The unshod shoes of the new king

“With Charles, there are positives… but there are negatives.”

Louise Macmorran is not overflowing with enthusiasm. The Londoner, who was among the crowds outside St. James’s Palace, came to see the proclamation of the new King Charles III on Saturday morning.

Unlike the day before, when the atmosphere was solemn and sad, today is a time of excitement. Although, of course, the death of Queen Elizabeth has not yet healed. And while many Britons I met on the ground are overly enthusiastic about welcoming the new monarch, many others have reservations about a king whose past includes some controversial elements.

He has always been very committed to the environment,” says Louise Macmorran. But the negative is the whole Diana thing.”

The specter of the ill-fated princess, ex-wife of the new king, undeniably hangs over Charles III’s arrival in office. Originally from Warwick, a town 80 miles north of London, Duncan and Karen Eaton speak passionately about the royal family and are visibly moved to witness this unique moment. “But I’m concerned about Diana,” says Karen.

She was nevertheless captivated by Charles’s very first speech, broadcast the day before. “It was the first time I could relate to him. He showed genuine compassion,” she said. “The way he’s been received since yesterday, I think he’ll be popular.”

An optimism not shared by Pauline Maddison and Marie Anderson, who came to watch the proclamation with other family members. “He has impossible shoes to fill,” said Pauline, who did not believe he would “rattle the cage” of the monarchy.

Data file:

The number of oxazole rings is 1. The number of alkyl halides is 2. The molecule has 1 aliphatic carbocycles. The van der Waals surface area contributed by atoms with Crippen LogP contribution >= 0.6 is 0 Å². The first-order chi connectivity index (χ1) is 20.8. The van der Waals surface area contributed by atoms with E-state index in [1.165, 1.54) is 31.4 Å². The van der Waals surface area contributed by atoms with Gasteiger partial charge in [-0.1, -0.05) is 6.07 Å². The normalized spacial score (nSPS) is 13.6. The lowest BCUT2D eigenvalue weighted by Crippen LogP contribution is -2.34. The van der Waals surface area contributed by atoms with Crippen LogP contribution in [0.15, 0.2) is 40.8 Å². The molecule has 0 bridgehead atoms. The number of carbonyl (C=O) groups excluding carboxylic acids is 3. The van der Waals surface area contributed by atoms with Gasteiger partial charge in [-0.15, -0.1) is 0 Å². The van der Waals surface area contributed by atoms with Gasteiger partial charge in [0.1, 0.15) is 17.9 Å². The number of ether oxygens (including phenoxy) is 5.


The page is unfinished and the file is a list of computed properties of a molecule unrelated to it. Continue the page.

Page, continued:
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Like everyone else interviewed at the event, the two women were very appreciative of the King’s speech the day before, which they felt was touching and heartfelt. “He addressed the concerns that some people have about his activism,” said Marie, explaining that some people criticize him for not being cautious about causes he cares about, such as the environment.

Asked if they have faith in their new king, Pauline lets out a nervous laugh, “Next question, please!” She adds that she would have liked William, Charles’ son, to become king in his place.

It is his destiny to become king

Most of the thousands of people gathered around St. James’ Palace did not see the monarch, who quickly drove by to the delighted applause of the crowd, as did his son William. The latter enjoys an enviable popularity, and Pauline Maddison is not the only one who would have liked to see him take the throne instead of his father.

“It’s easier to identify with him than with Charles,” pleads young Kelsey Brunen. His mother, Karina Wink, is “not 100 per cent convinced” by the new king, but that’s okay. “It is his destiny to become king,” she says. Several citizens we met on the spot mentioned the long wait that Charles, who is 73 years old, had to endure before he could take the throne. Obviously, this wait commands the respect of many.

What’s more, the British citizens we met here were unanimous that it was only right that the order of succession be respected. Georgia and Max, a young London couple, conceded that “William probably has a better connection with the youth” of the country. “But I think Charles is going to surprise us,” says Georgia, excited to experience his proclamation with thousands of her fellow citizens.

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Charlie and Lina came with their little boy, who showed signs of impatience as the wait for the king’s arrival dragged on. He’s managed to leave his past behind,” Lina says. And he’s more than ready to become king.” She adds that he has been “an advocate for great causes like sustainable development or fighting climate change,” which makes him “quite progressive.”

In the streets around Buckingham Palace, people continue to flock to the Palace throughout the day on Saturday to lay a bouquet of flowers in memory of the late Queen. The crowd in front of the palace is almost impossible to get around, as they are so eager to see the King get out of his car.

If the enthusiasm for King Charles did not seem delirious among many, the devotion of so many British citizens to the monarchy was undeniable.

“Becoming king is his right,” Lina summarizes, smiling.